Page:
"In 1311, Pope Clement V declared all secular laws that allowed interest null and void. ... At the height of the Middle Ages, when the church ban was strongest, sovereigns encouraged specific Jewish merchants to go into the money trade. ... As commercialization accelerated, church bans on usury faded, and all manner of Catholic lenders entered the field. Nevertheless, the caricature of the Jewish money lender persisted." [pages 24, 25]

Chapter Four is a lesson in modern history, covering the Great Depression, the New Deal and the formation of regulatory institutions like the SEC and FDIC, the imposition of regulations on the financial industry, the 1960s and the emergence of Milton Friedman, and in the author's opinion, the emergence of historical revisionism that attempted to lay the blame of the Great Depression not at the door of naked greed but on the failure of the government to act in time. This view is shared by the current US Federal Reserve chairman, Ben Bernanke. The chapter then covers the era of Reagan, dismantling of regulations, the S&L crisis. Increasing the amount of money in accounts that the FDIC insured basically enabled the S&L crisis, because,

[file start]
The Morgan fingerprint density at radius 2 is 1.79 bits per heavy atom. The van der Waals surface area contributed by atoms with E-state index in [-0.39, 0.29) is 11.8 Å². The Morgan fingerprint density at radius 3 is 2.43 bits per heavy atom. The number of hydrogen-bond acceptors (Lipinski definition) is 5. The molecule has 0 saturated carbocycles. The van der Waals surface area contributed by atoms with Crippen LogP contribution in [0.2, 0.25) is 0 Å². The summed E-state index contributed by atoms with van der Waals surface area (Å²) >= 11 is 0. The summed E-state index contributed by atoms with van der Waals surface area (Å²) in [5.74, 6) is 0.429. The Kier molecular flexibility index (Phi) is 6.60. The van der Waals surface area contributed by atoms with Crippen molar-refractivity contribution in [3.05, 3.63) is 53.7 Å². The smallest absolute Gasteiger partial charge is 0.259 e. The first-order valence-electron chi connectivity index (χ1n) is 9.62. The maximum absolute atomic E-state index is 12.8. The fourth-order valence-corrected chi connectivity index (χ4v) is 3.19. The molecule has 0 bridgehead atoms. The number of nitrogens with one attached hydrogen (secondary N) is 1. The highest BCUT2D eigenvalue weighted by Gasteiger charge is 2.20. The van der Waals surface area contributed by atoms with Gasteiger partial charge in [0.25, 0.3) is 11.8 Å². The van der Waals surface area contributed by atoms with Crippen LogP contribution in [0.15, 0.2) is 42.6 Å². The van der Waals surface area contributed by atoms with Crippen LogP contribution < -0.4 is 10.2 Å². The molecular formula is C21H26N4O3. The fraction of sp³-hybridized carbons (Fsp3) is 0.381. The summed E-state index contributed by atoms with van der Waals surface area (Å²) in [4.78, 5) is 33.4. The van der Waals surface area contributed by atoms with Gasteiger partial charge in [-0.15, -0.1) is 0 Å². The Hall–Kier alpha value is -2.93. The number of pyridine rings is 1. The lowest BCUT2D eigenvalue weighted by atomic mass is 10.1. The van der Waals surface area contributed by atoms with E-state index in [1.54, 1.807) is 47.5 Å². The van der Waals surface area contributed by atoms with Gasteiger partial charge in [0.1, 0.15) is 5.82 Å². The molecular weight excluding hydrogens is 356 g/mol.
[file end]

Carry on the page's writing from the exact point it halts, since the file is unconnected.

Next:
"You could start of take over a bank, attract lots of customers with your higher interest rates, dramatically expand the balance sheet with risky investments, spend lavishly on yourself, and yet be able to tell customers that their money was safe and sound, FDIC insured. It was a whopper of a free-market moral hazard." [page 49].

Sometimes an act of trying to protect the small investor can actually lead to very unexpected results.